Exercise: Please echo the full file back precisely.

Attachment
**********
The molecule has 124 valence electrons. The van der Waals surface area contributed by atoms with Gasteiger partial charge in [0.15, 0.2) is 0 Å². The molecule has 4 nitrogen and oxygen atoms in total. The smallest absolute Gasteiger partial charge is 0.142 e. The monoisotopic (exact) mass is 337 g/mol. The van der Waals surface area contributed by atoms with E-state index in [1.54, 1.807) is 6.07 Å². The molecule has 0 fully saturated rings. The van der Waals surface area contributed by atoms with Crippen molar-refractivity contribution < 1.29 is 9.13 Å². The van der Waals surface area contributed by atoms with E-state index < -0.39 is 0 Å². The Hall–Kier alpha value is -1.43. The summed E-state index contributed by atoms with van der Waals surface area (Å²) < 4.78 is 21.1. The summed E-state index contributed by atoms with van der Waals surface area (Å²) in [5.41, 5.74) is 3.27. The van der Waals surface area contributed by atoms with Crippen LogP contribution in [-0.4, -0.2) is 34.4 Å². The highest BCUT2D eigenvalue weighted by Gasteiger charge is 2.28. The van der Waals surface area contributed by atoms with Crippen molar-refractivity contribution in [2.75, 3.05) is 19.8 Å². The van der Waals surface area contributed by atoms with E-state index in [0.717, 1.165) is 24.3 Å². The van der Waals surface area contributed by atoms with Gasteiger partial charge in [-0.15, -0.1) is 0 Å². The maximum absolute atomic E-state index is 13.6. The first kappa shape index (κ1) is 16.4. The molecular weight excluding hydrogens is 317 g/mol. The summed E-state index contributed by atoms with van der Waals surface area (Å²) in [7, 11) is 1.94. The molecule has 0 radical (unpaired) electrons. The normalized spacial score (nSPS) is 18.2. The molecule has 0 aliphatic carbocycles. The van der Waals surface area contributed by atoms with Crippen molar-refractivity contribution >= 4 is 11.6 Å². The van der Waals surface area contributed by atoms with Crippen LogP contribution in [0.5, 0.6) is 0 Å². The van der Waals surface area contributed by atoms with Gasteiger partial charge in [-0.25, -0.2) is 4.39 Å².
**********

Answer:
The molecule has 124 valence electrons. The van der Waals surface area contributed by atoms with Gasteiger partial charge in [0.15, 0.2) is 0 Å². The molecule has 4 nitrogen and oxygen atoms in total. The smallest absolute Gasteiger partial charge is 0.142 e. The monoisotopic (exact) mass is 337 g/mol. The van der Waals surface area contributed by atoms with E-state index in [1.54, 1.807) is 6.07 Å². The molecule has 0 fully saturated rings. The van der Waals surface area contributed by atoms with Crippen molar-refractivity contribution < 1.29 is 9.13 Å². The van der Waals surface area contributed by atoms with E-state index < -0.39 is 0 Å². The Hall–Kier alpha value is -1.43. The summed E-state index contributed by atoms with van der Waals surface area (Å²) < 4.78 is 21.1. The summed E-state index contributed by atoms with van der Waals surface area (Å²) in [5.41, 5.74) is 3.27. The van der Waals surface area contributed by atoms with Crippen LogP contribution in [-0.4, -0.2) is 34.4 Å². The highest BCUT2D eigenvalue weighted by Gasteiger charge is 2.28. The van der Waals surface area contributed by atoms with Crippen molar-refractivity contribution in [2.75, 3.05) is 19.8 Å². The van der Waals surface area contributed by atoms with E-state index in [0.717, 1.165) is 24.3 Å². The van der Waals surface area contributed by atoms with Gasteiger partial charge in [-0.15, -0.1) is 0 Å². The maximum absolute atomic E-state index is 13.6. The first kappa shape index (κ1) is 16.4. The molecular weight excluding hydrogens is 317 g/mol. The summed E-state index contributed by atoms with van der Waals surface area (Å²) in [7, 11) is 1.94. The molecule has 0 radical (unpaired) electrons. The normalized spacial score (nSPS) is 18.2. The molecule has 0 aliphatic carbocycles. The van der Waals surface area contributed by atoms with Crippen molar-refractivity contribution >= 4 is 11.6 Å². The van der Waals surface area contributed by atoms with Crippen LogP contribution in [0.5, 0.6) is 0 Å². The van der Waals surface area contributed by atoms with Gasteiger partial charge in [-0.25, -0.2) is 4.39 Å².